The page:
Sunday, May 14, 2006

Sol’s nearest neighbor, water on Mars, promise of space tourism

Welcome! “Alien Life” tracks the latest discoveries and thoughts in the various elements of the famous Drake Equation. Today’s news:
g Stars - What is the closest star system to Earth, and might it support habitable planets? See
g Abodes - Layered terrains on Mars discovered by NASA's Mars Global Surveyor spacecraft bear a striking resemblance to sedimentary deposits here on Earth that form under water. Liquid water is scarce on Mars nowadays, but it might have been common four billion years ago. If these Martian layers turn out to have a watery origin, as some scientists suspect, they could hold the key to the mysterious history of water (and maybe even life) on the Red Planet. See
. Note: This article is from 2001.
g Life - If "E.T." is out there, whether in the form of intelligent beings or much simpler organisms, we may soon be hot on its trail. For the first time in history, the dream of searching for signs of life in other solar systems belongs not only on the philosopher's wish list but also on the list of doable and planned human endeavors. See Note: This article is from 2002.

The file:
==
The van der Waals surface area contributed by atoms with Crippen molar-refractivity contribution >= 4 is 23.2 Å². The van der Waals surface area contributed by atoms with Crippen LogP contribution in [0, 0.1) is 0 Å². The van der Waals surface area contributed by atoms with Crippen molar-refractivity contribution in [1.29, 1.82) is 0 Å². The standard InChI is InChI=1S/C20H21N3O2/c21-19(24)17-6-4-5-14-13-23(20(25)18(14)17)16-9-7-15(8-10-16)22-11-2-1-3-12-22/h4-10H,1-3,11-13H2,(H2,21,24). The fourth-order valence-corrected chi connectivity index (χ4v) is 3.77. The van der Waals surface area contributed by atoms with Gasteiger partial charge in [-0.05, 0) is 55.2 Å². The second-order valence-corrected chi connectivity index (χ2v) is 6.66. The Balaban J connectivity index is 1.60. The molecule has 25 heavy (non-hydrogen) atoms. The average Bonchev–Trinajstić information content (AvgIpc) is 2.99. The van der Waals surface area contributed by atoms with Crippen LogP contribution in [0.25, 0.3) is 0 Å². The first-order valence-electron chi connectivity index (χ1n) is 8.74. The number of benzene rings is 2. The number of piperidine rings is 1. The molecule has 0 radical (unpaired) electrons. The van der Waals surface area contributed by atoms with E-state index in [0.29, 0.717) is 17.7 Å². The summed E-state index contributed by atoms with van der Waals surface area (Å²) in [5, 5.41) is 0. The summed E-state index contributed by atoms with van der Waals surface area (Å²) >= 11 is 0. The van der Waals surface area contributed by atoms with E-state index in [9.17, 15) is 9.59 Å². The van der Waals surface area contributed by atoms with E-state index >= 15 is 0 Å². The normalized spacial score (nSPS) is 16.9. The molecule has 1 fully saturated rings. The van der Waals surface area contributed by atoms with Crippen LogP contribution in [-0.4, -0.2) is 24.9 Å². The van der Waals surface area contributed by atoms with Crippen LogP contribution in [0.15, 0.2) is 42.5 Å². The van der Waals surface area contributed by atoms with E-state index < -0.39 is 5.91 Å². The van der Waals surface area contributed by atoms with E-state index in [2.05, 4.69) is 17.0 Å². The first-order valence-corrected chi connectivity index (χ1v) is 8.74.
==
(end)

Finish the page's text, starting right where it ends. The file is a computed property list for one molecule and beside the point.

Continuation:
g Intelligence - Dartmouth researchers are learning more about the effects of alcohol on the brain. They've discovered more about how the brain works to mask or suppress the impact that alcohol has on motor skills, like reaching for and manipulating objects. In other words, the researchers are learning how people process visual information in concert with motor performance while under the influence of alcohol. See
g Message - A lot of science fiction doesn’t offer a particularly accurate description of SETI. Here’s one piece that does: Robert Sawyer’s “Factoring Humanity,” published in 1998 by Tor. In this novel, a radio message from the direction of the nearby star Alpha Centauri helps humanity get in touch with both another civilization and itself.
g Cosmicus - Until space tourism becomes a substantial business space activities, including particularly all crewed space activities, will remain a burden on taxpayers. But some argue that no activity other than tourism offers similar promise of turning space activities into profitable commercial activities in the foreseeable future. See
g Learning - In this interview, David Grinspoon talks about his job as the first-ever curator of astrobiology for a museum. While there are no alien artifacts yet available for display, there are many ways a museum can feature the various facets of astrobiology. See
g Imagining - Like first contact stories? Then be sure to read Arthur C. Clarke’s novel “Expedition to Earth,” published by Ballantine in 1953.
g Aftermath - How to predict reactions to receipt of evidence for an otherworldly intelligence? Some scientists argue that any unpredictable outcomes can only be judged against our own history. See